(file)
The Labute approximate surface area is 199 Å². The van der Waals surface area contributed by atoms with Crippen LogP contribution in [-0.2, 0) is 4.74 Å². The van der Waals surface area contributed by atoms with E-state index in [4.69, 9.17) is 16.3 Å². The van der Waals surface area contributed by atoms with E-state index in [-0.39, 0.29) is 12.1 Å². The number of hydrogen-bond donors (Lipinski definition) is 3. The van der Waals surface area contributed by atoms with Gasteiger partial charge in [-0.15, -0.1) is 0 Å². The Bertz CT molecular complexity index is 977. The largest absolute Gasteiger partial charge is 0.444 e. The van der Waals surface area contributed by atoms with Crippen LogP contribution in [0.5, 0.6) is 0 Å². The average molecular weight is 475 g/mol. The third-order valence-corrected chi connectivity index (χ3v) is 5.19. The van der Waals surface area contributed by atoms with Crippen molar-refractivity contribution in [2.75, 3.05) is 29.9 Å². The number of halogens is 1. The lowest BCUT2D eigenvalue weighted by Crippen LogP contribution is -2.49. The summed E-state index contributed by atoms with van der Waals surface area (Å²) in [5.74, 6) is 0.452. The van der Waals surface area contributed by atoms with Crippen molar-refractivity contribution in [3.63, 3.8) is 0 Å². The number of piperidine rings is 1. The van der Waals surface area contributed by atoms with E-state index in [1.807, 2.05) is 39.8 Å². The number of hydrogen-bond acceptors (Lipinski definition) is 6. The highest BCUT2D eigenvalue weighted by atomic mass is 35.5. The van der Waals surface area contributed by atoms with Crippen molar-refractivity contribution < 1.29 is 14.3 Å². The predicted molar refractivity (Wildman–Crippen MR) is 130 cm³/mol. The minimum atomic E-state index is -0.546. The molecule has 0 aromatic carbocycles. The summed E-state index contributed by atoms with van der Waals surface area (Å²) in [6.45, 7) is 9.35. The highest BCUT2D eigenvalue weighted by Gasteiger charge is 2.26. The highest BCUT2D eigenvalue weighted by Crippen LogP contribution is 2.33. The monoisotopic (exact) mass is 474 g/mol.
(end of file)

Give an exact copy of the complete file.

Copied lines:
The Labute approximate surface area is 199 Å². The van der Waals surface area contributed by atoms with Crippen LogP contribution in [-0.2, 0) is 4.74 Å². The van der Waals surface area contributed by atoms with E-state index in [4.69, 9.17) is 16.3 Å². The van der Waals surface area contributed by atoms with E-state index in [-0.39, 0.29) is 12.1 Å². The number of hydrogen-bond donors (Lipinski definition) is 3. The van der Waals surface area contributed by atoms with Gasteiger partial charge in [-0.15, -0.1) is 0 Å². The Bertz CT molecular complexity index is 977. The largest absolute Gasteiger partial charge is 0.444 e. The van der Waals surface area contributed by atoms with Crippen LogP contribution in [0.5, 0.6) is 0 Å². The average molecular weight is 475 g/mol. The third-order valence-corrected chi connectivity index (χ3v) is 5.19. The van der Waals surface area contributed by atoms with Crippen molar-refractivity contribution in [2.75, 3.05) is 29.9 Å². The number of halogens is 1. The lowest BCUT2D eigenvalue weighted by Crippen LogP contribution is -2.49. The summed E-state index contributed by atoms with van der Waals surface area (Å²) in [5.74, 6) is 0.452. The van der Waals surface area contributed by atoms with Crippen molar-refractivity contribution in [3.63, 3.8) is 0 Å². The number of piperidine rings is 1. The van der Waals surface area contributed by atoms with E-state index in [1.807, 2.05) is 39.8 Å². The number of hydrogen-bond acceptors (Lipinski definition) is 6. The highest BCUT2D eigenvalue weighted by atomic mass is 35.5. The van der Waals surface area contributed by atoms with Crippen molar-refractivity contribution < 1.29 is 14.3 Å². The predicted molar refractivity (Wildman–Crippen MR) is 130 cm³/mol. The minimum atomic E-state index is -0.546. The molecule has 0 aromatic carbocycles. The summed E-state index contributed by atoms with van der Waals surface area (Å²) in [6.45, 7) is 9.35. The highest BCUT2D eigenvalue weighted by Gasteiger charge is 2.26. The highest BCUT2D eigenvalue weighted by Crippen LogP contribution is 2.33. The monoisotopic (exact) mass is 474 g/mol.